The unhappy truth is that Argentina has run out of ready cash and, until more comes in from farming, raw-material exports, business activities and, with luck, foreign investments, public spending will have to be kept on a cruelly tight leash. Organisations set up to make the most of government largesse are threatening direct action and some who have based their careers on staging protest marches look forward to the day they see blood in the streets.
For a great many years, populists have contrived to make people think that whatever benefits come their way are due to the personal generosity of the local political boss. In the Greater Buenos Aires slum belt, where handing out free stuff before voting day is a routine procedure, most still take this seriously, which was why the Kirchnerites kept expanding the public sector until it reached its current dimensions; like Massa, they have always taken it for granted that popularity can be bought.
Cristina Fernández de Kirchner and her devotees also got into the habit of attributing all economic woes to the misdeeds of selfish farmers and businessmen who proved reluctant to collaborate with their corrupt schemes. Not surprisingly, as time went by, the gap between public expenditure and the money available to pay for it became so wide that inflation took off and headed for the stratosphere.
Milei insists that unless spending gets drastically reduced very soon, Argentina will be overwhelmed by another bout of hyperinflation in which “95 percent” of the population will find it all but impossible to make ends meet. If the statistics that are going the rounds are anything to go by, his dire warning is not at all far-fetched. During the election campaign, the well-known US-based economist Guillermo Calvo saw Argentina drifting towards somewhere between hyperinflation and a hyper-recession, the implication being that she could get hit by both. However, there is a big difference between plunging into the future without anything approaching a “plan” and getting ready to take advantage of an onrushing disaster by carrying out the long delayed “structural reforms” that, according to most economists both here and abroad, would clear the way so the country could finally emerge from decades of stagnation. This is what Milei proposes to do.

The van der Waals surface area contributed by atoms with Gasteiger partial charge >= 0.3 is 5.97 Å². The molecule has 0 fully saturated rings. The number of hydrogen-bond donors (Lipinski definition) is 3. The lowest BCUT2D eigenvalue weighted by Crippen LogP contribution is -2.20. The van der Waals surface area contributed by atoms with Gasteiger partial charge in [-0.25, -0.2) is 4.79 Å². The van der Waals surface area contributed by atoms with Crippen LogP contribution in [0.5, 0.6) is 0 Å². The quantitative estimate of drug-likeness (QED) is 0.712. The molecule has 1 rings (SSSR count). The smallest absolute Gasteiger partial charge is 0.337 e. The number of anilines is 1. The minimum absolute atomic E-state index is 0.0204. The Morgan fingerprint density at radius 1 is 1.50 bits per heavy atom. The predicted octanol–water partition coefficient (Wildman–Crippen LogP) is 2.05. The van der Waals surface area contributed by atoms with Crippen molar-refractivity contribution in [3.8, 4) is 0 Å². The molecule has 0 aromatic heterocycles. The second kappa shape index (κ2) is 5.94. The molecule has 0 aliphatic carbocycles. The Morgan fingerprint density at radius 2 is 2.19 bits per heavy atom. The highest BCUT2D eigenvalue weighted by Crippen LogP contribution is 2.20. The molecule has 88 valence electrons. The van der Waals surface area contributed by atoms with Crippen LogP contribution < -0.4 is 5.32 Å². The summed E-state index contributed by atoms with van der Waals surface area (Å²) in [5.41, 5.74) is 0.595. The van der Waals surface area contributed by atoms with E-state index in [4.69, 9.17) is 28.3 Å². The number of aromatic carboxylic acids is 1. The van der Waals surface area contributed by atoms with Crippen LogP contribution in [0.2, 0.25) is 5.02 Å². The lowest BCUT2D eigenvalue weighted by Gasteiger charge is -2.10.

By and large, those who take an interest in the now almost century-old Argentine anomaly agree that the country has everything needed for it to become enviably rich but that for mysterious reasons it chose poverty by electing a succession of spendthrift and, in many cases, grotesquely corrupt governments. Is the long-awaited “change of mentality” already taking place? We should soon know the answer to that particular question. Much will depend on how people react to the hard times that are barrelling towards us. If an overwhelming majority continues to blame them entirely on the crass irresponsibility of a discredited political “caste” whose members are more interested in their own welfare than in anything else, Argentina could finally do what so many other countries have done and start leaving mass poverty behind. But if she refuses to change her economic ways, before the year is out she could join another country that was once regarded as unfairly rich, Venezuela, down there near the bottom of the international heap.